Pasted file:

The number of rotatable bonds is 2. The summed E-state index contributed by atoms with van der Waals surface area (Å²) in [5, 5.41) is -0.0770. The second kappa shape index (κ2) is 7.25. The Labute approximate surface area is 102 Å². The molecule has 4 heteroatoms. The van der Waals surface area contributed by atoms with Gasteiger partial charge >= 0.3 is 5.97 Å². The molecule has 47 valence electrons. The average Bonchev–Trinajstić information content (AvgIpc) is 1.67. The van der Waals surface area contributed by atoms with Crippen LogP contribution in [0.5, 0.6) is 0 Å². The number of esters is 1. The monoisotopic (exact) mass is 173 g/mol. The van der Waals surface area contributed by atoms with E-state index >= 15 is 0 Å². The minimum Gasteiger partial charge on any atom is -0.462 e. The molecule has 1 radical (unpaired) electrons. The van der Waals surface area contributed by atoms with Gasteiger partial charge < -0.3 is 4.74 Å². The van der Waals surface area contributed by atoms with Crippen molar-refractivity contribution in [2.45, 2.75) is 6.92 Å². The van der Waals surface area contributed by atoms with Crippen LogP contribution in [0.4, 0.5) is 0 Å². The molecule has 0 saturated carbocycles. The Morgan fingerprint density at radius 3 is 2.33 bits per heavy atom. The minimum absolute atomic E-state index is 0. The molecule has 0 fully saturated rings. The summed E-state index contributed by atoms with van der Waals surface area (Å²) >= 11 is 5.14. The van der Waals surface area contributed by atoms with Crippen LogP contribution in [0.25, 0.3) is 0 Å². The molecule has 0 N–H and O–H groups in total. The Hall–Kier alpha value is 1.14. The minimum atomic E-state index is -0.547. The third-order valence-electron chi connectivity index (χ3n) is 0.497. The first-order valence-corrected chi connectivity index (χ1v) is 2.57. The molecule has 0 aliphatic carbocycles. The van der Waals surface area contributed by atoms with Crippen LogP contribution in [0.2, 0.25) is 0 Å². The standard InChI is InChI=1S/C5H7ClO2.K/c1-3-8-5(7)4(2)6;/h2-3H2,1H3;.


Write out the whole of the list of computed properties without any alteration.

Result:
The number of rotatable bonds is 2. The summed E-state index contributed by atoms with van der Waals surface area (Å²) in [5, 5.41) is -0.0770. The second kappa shape index (κ2) is 7.25. The Labute approximate surface area is 102 Å². The molecule has 4 heteroatoms. The van der Waals surface area contributed by atoms with Gasteiger partial charge >= 0.3 is 5.97 Å². The molecule has 47 valence electrons. The average Bonchev–Trinajstić information content (AvgIpc) is 1.67. The van der Waals surface area contributed by atoms with Crippen LogP contribution in [0.5, 0.6) is 0 Å². The number of esters is 1. The monoisotopic (exact) mass is 173 g/mol. The van der Waals surface area contributed by atoms with E-state index >= 15 is 0 Å². The minimum Gasteiger partial charge on any atom is -0.462 e. The molecule has 1 radical (unpaired) electrons. The van der Waals surface area contributed by atoms with Gasteiger partial charge < -0.3 is 4.74 Å². The van der Waals surface area contributed by atoms with Crippen molar-refractivity contribution in [2.45, 2.75) is 6.92 Å². The van der Waals surface area contributed by atoms with Crippen LogP contribution in [0.4, 0.5) is 0 Å². The molecule has 0 saturated carbocycles. The Morgan fingerprint density at radius 3 is 2.33 bits per heavy atom. The minimum absolute atomic E-state index is 0. The molecule has 0 fully saturated rings. The summed E-state index contributed by atoms with van der Waals surface area (Å²) >= 11 is 5.14. The van der Waals surface area contributed by atoms with Crippen LogP contribution in [0.25, 0.3) is 0 Å². The molecule has 0 N–H and O–H groups in total. The Hall–Kier alpha value is 1.14. The minimum atomic E-state index is -0.547. The third-order valence-electron chi connectivity index (χ3n) is 0.497. The first-order valence-corrected chi connectivity index (χ1v) is 2.57. The molecule has 0 aliphatic carbocycles. The van der Waals surface area contributed by atoms with Crippen LogP contribution in [0.2, 0.25) is 0 Å². The standard InChI is InChI=1S/C5H7ClO2.K/c1-3-8-5(7)4(2)6;/h2-3H2,1H3;.